Indiana utility files with FERC for changes to ‘outdated’ MISO storage tariffs
MISO has been reforming its market rules to spur development of energy storage.
There has been some success, at least in terms of getting IPL’s Harding Street project up and running. But while the battery is operational, IPL says MISO’s tariffs and business practices hamper its operation.
IPL is seeking fast track treatment of its request because it says MISO has been engaged in “ongoing, indeterminate stakeholder process on battery energy storage issues,” and the utility asked FERC to place “tight time limits on any required MISO compliance filings.”
Harding Street currently provide frequency control services, automatic grid-scale service, including primary frequency response, and contributes to MISO’s compliance with North American Electric Reliability Corp. standards, but IPL says there are no provisions in the MISO tariff to compensate IPL for “the essential reliability service” that Harding Street provides.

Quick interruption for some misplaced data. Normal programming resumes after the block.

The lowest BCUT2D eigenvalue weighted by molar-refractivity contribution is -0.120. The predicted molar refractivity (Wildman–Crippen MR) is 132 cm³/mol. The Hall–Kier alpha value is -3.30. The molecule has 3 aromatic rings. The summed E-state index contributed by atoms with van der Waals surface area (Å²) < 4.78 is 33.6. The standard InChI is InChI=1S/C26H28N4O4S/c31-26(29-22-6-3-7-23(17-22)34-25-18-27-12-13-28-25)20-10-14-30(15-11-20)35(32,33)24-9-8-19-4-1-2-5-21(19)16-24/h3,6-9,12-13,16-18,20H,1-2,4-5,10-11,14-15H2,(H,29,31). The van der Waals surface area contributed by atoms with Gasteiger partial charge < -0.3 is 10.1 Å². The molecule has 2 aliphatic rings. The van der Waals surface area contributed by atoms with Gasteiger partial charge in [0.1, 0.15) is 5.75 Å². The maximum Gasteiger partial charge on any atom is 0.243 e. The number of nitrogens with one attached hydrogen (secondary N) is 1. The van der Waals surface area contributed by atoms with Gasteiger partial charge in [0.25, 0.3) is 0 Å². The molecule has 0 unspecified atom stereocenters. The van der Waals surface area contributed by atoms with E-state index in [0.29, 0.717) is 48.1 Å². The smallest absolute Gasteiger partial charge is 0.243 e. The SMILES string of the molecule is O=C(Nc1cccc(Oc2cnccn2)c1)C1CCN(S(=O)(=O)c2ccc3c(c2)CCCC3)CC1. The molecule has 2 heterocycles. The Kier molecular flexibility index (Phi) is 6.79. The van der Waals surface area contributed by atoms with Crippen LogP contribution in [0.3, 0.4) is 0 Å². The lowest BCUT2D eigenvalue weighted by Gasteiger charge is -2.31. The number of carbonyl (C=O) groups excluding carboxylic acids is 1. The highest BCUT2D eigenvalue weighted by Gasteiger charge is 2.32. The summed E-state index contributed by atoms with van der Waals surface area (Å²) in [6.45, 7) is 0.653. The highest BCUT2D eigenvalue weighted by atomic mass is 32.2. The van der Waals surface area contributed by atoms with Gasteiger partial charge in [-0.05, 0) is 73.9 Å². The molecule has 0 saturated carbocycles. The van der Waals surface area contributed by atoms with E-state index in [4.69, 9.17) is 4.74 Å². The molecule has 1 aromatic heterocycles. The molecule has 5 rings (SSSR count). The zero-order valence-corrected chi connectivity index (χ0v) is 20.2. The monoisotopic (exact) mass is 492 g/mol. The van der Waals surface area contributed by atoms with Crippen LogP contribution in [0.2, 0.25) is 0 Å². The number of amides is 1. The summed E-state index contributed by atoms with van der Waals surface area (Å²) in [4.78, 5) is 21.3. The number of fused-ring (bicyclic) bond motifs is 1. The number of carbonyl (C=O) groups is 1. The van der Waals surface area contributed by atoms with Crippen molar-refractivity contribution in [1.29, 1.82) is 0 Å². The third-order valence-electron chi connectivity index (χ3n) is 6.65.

IPL has asked FERC to find that MISO’ tariff is unjust and unreasonable and unduly discriminatory with respect to the compensation of primary frequency response (PFR) and that PFR should be paid under a separate tariff.
IPL also argues that MISO’s tariffs for ancillary services, energy, ramp, and capacity were designed for the operating characteristics of flywheels, which excludes other applicable technologies such as lithium-ion batteries, and that FERC should have MISO lift those restrictions.